Wanna know if the Saudi Arabian government did 9/11? So do a group of 9/11 families who sued the country for what they believed to be its role in the attacks. Today President Biden fulfilled a campaign promise to that group—and to everyone else—and directed the DOJ "to review documents related to the FBI’s 9/11 investigations for potential declassification," Politico reports.

Arkansas, Florida, South Carolina, South Dakota, Kentucky, Louisiana, Oklahoma, Ohio: Lawmakers in all those states plan to follow Texas's lead and pass bills specifically designed to ban abortion in a way that avoids judicial review, the Washington Post reports. But before some of those efforts really kick into gear, the Supreme Court will likely overturn Roe after hearing arguments for Mississippi's 15-week abortion ban this fall.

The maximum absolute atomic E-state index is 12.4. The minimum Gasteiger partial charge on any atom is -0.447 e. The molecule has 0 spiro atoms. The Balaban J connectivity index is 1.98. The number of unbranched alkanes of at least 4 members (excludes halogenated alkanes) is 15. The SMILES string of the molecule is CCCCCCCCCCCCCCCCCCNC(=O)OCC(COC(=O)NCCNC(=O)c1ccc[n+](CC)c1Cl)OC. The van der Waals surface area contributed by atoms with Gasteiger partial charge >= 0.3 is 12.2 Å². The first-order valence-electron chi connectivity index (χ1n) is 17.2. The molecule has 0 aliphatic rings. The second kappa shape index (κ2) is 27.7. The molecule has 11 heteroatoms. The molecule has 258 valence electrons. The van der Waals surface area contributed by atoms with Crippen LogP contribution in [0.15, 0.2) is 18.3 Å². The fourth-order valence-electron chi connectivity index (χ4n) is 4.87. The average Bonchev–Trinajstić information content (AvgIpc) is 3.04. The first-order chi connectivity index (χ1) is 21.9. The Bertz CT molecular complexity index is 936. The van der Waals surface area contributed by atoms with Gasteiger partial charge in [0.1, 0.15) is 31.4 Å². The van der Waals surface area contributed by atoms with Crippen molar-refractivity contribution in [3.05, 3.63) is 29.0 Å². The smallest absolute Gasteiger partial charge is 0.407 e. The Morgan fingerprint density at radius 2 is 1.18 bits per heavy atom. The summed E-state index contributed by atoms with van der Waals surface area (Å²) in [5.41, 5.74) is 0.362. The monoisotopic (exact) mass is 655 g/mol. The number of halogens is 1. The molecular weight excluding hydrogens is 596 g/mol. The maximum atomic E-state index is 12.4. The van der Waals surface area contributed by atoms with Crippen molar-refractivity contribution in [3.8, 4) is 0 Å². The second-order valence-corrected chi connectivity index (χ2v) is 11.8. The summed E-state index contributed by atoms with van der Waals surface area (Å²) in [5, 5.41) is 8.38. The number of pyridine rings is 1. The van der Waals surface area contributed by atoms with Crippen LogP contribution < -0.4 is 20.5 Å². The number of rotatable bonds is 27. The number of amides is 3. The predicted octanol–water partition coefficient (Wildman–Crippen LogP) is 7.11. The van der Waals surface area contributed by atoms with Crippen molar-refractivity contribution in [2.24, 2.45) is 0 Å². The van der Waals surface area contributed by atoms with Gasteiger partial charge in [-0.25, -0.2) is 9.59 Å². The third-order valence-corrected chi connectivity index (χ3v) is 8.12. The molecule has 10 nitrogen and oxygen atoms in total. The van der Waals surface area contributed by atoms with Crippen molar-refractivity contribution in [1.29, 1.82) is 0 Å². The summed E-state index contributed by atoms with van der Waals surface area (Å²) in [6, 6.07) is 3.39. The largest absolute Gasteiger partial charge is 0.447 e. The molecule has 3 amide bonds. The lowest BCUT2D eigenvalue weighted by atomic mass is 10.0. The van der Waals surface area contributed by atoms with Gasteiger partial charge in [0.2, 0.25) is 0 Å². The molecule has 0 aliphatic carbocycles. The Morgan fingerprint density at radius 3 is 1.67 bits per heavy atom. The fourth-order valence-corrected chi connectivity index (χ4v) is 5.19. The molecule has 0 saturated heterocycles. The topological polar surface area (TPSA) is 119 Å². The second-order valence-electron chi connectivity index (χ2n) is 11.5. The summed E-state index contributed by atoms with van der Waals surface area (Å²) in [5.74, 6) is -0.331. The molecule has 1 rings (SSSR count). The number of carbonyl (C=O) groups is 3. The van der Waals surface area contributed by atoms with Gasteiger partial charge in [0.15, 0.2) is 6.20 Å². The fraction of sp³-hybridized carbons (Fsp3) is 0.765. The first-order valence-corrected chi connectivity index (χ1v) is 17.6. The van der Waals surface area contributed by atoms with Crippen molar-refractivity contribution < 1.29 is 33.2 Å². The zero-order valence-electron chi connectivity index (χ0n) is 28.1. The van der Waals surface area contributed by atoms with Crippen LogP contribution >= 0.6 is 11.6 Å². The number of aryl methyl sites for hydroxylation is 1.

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Eager to pour a big old glass of sadness and commiserate about the end of Roe with these comrades: If it weren't for access to safe and legal abortions, I'd still be a custody battle waiting to happen in my father's eye. Anti-choice people always trot out the kids who were "saved" from abortion, but I've never seen anyone trot out the kids who exist because of abortion. If anyone wants to trot me out for that purpose, you know where to find me.

Have a nice weekend! And try not to burn down the entire state!